A Guide to Navigating Empty-Nest Divorce
Your kids are grown, you are approaching retirement (or are already there), and your sights are set on the rest of your life. The twist? Your vision does not include your spouse.
“Empty-nest divorce,” sometimes called “gray divorce,” refers to couples divorcing who no longer have minor children at home. While child support is no longer on the table, seven key issues have factors unique to empty-nest divorces.
- Alimony: Alimony is financial support paid by one party to the other. In empty-nest divorces, one or both parties may be retired already or nearing retirement, so the money available for support may not be from traditional earned income, but from other sources, such as retirement and investments. Determining alimony in these cases requires examining the cash flow options currently as well as at the time of retirement, and each party’s age, health, ability to earn and work longevity. Actuarial tables for life expectancies may also be helpful when alimony is at issue.
- Retirement: Traditionally, retirement savings are assets that may be divided between the parties upon divorce. Because empty-nesters may already be retired, however, and therefore in pay status for their retirement savings, retirement becomes a source of income. Looking at retirement from a cash-flow perspective is important because depending on the parties’ ages, one may be able to access their retirement without penalties earlier than the other. Another consideration is each parties’ ability to continue growing retirement prior to withdrawing it and relying upon it as income.
- Government Benefits: Government benefits, such as social security, are another source of support to consider. Depending on the parties’ ages, one party may be eligible for government benefits earlier than the other, which can impact cash flow, as with social security, and expenses such as healthcare coverage through Medicare.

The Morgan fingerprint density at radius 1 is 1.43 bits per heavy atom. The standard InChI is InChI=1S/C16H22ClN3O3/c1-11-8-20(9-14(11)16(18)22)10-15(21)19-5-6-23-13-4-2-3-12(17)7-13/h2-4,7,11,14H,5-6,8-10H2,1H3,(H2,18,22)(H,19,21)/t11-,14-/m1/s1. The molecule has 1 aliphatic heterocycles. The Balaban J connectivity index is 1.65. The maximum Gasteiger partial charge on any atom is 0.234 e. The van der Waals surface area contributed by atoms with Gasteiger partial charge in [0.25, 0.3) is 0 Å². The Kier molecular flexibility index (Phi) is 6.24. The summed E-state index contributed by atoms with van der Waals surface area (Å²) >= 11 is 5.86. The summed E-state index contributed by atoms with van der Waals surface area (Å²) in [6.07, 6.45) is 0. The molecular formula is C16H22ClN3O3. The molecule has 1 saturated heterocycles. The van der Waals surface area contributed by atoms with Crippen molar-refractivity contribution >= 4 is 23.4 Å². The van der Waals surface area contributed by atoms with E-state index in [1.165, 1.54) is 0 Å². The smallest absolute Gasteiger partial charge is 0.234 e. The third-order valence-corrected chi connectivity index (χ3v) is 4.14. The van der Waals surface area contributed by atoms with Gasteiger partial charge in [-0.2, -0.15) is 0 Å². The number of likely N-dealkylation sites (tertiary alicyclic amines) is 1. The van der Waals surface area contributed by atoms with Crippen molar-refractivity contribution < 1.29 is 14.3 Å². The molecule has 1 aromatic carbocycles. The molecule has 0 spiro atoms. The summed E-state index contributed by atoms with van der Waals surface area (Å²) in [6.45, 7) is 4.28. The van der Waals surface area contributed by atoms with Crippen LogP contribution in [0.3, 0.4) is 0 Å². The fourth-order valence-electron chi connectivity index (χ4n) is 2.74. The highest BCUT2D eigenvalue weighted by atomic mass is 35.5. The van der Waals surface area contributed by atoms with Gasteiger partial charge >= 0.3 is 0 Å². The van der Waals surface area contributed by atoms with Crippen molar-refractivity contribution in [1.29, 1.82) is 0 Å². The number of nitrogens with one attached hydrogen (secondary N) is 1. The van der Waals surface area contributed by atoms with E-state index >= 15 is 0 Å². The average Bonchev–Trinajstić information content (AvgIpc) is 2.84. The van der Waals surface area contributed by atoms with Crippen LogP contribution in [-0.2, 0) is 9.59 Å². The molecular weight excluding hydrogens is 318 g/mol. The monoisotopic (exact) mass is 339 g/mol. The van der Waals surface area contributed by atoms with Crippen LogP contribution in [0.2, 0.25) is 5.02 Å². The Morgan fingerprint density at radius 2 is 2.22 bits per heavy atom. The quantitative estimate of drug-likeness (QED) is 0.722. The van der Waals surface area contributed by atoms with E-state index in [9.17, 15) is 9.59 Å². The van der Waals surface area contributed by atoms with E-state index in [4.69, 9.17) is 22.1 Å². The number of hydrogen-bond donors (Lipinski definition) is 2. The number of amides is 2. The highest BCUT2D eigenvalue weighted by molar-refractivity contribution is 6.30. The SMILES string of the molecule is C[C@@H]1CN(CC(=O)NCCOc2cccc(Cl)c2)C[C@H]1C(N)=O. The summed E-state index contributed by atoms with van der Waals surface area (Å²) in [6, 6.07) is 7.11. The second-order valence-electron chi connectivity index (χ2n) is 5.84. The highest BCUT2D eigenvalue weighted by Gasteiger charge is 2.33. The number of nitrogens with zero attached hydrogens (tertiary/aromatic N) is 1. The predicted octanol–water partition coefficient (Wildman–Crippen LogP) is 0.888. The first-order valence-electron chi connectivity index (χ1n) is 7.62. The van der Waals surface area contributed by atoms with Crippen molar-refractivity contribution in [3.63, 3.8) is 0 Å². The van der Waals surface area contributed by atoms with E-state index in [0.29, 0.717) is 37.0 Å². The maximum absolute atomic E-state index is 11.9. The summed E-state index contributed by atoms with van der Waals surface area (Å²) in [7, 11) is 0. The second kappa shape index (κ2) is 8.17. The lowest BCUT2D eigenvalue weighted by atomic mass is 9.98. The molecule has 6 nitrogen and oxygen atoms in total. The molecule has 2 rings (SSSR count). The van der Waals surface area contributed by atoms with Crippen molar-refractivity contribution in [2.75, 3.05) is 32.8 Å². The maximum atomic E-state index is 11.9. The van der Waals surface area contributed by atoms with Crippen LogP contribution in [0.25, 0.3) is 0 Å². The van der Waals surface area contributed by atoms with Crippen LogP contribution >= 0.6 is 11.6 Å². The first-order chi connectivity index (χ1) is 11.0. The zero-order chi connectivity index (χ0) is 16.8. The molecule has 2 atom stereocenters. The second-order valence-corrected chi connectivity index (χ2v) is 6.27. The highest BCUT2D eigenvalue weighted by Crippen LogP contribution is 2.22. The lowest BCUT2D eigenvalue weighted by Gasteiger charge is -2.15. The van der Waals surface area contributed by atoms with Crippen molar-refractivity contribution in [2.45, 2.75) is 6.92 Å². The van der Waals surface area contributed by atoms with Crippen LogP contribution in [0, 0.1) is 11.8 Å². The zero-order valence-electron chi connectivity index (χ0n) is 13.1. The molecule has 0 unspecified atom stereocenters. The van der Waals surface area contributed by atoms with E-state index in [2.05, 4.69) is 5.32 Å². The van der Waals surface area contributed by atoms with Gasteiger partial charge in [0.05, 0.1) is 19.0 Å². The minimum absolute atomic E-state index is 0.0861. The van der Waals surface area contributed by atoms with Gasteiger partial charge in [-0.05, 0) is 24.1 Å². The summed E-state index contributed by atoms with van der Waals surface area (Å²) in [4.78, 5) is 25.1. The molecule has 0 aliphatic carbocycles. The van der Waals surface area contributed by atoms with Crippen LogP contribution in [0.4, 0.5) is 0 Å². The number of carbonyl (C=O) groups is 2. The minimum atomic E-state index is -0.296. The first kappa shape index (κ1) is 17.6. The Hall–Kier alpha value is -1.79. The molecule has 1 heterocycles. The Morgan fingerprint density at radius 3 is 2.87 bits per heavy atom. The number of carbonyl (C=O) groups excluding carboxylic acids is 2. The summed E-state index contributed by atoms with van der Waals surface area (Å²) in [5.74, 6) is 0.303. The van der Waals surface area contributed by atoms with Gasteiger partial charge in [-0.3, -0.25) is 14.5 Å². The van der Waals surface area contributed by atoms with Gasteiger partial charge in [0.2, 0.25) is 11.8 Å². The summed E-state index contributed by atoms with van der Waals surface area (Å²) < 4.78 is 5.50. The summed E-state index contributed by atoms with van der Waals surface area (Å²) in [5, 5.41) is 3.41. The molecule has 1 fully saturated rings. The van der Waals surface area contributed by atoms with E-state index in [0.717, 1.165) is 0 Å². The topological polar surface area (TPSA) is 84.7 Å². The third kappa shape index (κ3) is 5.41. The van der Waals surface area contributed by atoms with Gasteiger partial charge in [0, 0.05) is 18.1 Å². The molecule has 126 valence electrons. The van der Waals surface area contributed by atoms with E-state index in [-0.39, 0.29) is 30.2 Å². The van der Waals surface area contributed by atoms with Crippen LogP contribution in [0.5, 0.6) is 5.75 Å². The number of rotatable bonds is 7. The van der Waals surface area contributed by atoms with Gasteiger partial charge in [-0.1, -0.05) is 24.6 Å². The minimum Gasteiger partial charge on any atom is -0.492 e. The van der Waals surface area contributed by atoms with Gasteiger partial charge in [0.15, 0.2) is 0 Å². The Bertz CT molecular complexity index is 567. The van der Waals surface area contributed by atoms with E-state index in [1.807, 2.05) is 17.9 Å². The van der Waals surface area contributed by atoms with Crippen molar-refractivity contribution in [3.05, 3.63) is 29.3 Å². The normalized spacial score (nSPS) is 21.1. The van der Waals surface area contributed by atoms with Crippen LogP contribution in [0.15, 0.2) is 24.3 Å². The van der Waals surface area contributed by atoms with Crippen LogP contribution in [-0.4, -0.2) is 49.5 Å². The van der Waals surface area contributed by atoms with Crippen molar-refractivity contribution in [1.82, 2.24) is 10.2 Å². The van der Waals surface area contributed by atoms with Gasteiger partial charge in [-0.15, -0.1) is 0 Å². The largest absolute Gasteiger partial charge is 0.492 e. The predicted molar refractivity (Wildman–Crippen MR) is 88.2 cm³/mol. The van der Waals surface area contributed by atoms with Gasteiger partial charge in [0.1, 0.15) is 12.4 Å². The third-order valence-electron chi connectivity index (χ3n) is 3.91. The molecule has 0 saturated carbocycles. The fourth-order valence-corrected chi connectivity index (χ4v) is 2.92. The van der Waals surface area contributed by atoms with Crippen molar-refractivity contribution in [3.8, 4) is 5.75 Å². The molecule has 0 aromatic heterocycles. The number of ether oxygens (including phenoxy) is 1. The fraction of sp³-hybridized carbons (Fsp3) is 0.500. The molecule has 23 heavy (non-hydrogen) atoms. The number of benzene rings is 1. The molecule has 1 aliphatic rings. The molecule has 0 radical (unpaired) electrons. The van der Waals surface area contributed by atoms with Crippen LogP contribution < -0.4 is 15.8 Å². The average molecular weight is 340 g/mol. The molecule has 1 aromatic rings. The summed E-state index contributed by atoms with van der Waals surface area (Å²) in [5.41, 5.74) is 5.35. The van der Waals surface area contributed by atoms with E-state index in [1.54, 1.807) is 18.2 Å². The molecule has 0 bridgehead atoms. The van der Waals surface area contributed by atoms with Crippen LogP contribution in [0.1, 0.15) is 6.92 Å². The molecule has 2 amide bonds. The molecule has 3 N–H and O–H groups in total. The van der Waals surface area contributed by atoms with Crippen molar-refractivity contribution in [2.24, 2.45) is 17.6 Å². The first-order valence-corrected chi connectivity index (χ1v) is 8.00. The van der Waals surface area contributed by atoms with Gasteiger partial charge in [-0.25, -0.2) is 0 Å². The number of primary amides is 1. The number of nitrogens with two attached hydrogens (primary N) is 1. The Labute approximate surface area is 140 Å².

- Timing: Depending on the parties’ ages, it may be better for the couple to stay married and execute a postnuptial agreement with comprehensive estate planning, rather than get divorced. For example, if one party is reliant on the other party’s health insurance coverage. In other cases, it may be best to get divorced. For example, if one party is transferring or gifting away assets, or if one party needs to enter into a care facility which can be paid for by means-tested public benefits.
- Insurance: Life, health and disability insurances are important. (1) Disability insurance can also provide cash flow security. (2) Parties can only maintain a spouse on their health insurance policy until they are divorced, and private health insurance is typically extremely costly. Until a party becomes eligible for Medicare, the cost of health insurance must be factored into each party’s budget. (3) Life insurance may be an asset if there is a cash value. Parties may also agree to maintain insurance for the benefit of the other to ensure financial security.
- Competency: It is important that each party has capacity and is competent to make decisions in any divorce process. If either party does not have capacity, it is crucial that an appropriate person be appointed to make decisions for them. Capacity also affects each party’s needs and expenses, which should be factored into determining support and division of assets upon divorce.
- Adult Children: Adult children often play a role in empty-nest divorces and the dynamics of the case. They frequently have opinions about what should be done, at times they choose sides, and at other times they may step in to support a parent who lacks capacity. Adult children also often play a role in supporting their divorced parents who are later remarrying in obtaining prenuptial agreements before the remarriage.
As the population ages, we are seeing an increase in the number of empty-nest couples pursuing separation and divorce. The fact-specific nature of every divorce case makes it important to have a good understanding of your options as soon as possible, even if you are only contemplating a divorce. Further, having guidance from an attorney who understands the key issues of an empty-nest divorce will be important as you consider both short- and long-term decisions and formulate a plan for your life after divorce.
Casey Florance and Erin Kopelman are divorce attorneys who handle cases involving domestic relations and family law, including all issues involved in an empty-nest divorce. For more information, contact Casey at firstname.lastname@example.org and Erin at email@example.com.